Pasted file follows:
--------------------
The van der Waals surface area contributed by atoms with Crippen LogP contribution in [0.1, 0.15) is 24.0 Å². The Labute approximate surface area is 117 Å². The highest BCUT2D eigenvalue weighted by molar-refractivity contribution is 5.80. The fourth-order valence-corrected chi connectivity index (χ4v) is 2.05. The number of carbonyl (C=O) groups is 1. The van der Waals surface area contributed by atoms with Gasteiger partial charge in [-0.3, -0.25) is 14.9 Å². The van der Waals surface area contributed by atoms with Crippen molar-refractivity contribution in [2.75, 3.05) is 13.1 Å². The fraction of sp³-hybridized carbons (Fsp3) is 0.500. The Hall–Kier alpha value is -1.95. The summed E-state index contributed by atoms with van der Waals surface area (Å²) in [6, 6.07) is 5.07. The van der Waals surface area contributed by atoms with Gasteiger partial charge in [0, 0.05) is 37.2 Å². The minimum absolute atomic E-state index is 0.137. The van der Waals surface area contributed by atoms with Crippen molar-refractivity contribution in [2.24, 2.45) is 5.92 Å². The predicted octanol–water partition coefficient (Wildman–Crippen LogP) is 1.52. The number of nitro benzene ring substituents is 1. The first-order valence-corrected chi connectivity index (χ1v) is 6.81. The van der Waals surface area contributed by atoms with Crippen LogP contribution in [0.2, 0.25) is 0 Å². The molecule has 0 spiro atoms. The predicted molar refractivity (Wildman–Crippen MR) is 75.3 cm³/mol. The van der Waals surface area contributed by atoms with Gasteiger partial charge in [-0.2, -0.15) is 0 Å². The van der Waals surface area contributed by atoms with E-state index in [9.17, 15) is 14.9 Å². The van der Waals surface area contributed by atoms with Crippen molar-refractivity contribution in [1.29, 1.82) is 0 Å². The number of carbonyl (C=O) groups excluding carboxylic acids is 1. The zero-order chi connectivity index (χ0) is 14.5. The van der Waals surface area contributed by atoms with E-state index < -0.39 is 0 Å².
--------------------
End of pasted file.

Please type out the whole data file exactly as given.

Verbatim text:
The van der Waals surface area contributed by atoms with Crippen LogP contribution in [0.1, 0.15) is 24.0 Å². The Labute approximate surface area is 117 Å². The highest BCUT2D eigenvalue weighted by molar-refractivity contribution is 5.80. The fourth-order valence-corrected chi connectivity index (χ4v) is 2.05. The number of carbonyl (C=O) groups is 1. The van der Waals surface area contributed by atoms with Gasteiger partial charge in [-0.3, -0.25) is 14.9 Å². The van der Waals surface area contributed by atoms with Crippen molar-refractivity contribution in [2.75, 3.05) is 13.1 Å². The fraction of sp³-hybridized carbons (Fsp3) is 0.500. The Hall–Kier alpha value is -1.95. The summed E-state index contributed by atoms with van der Waals surface area (Å²) in [6, 6.07) is 5.07. The van der Waals surface area contributed by atoms with Gasteiger partial charge in [0, 0.05) is 37.2 Å². The minimum absolute atomic E-state index is 0.137. The van der Waals surface area contributed by atoms with Crippen molar-refractivity contribution in [2.24, 2.45) is 5.92 Å². The predicted octanol–water partition coefficient (Wildman–Crippen LogP) is 1.52. The number of nitro benzene ring substituents is 1. The first-order valence-corrected chi connectivity index (χ1v) is 6.81. The van der Waals surface area contributed by atoms with Crippen LogP contribution in [0.2, 0.25) is 0 Å². The molecule has 0 spiro atoms. The predicted molar refractivity (Wildman–Crippen MR) is 75.3 cm³/mol. The van der Waals surface area contributed by atoms with Gasteiger partial charge in [-0.2, -0.15) is 0 Å². The van der Waals surface area contributed by atoms with E-state index in [9.17, 15) is 14.9 Å². The van der Waals surface area contributed by atoms with Crippen molar-refractivity contribution in [1.29, 1.82) is 0 Å². The number of carbonyl (C=O) groups excluding carboxylic acids is 1. The zero-order chi connectivity index (χ0) is 14.5. The van der Waals surface area contributed by atoms with E-state index < -0.39 is 0 Å².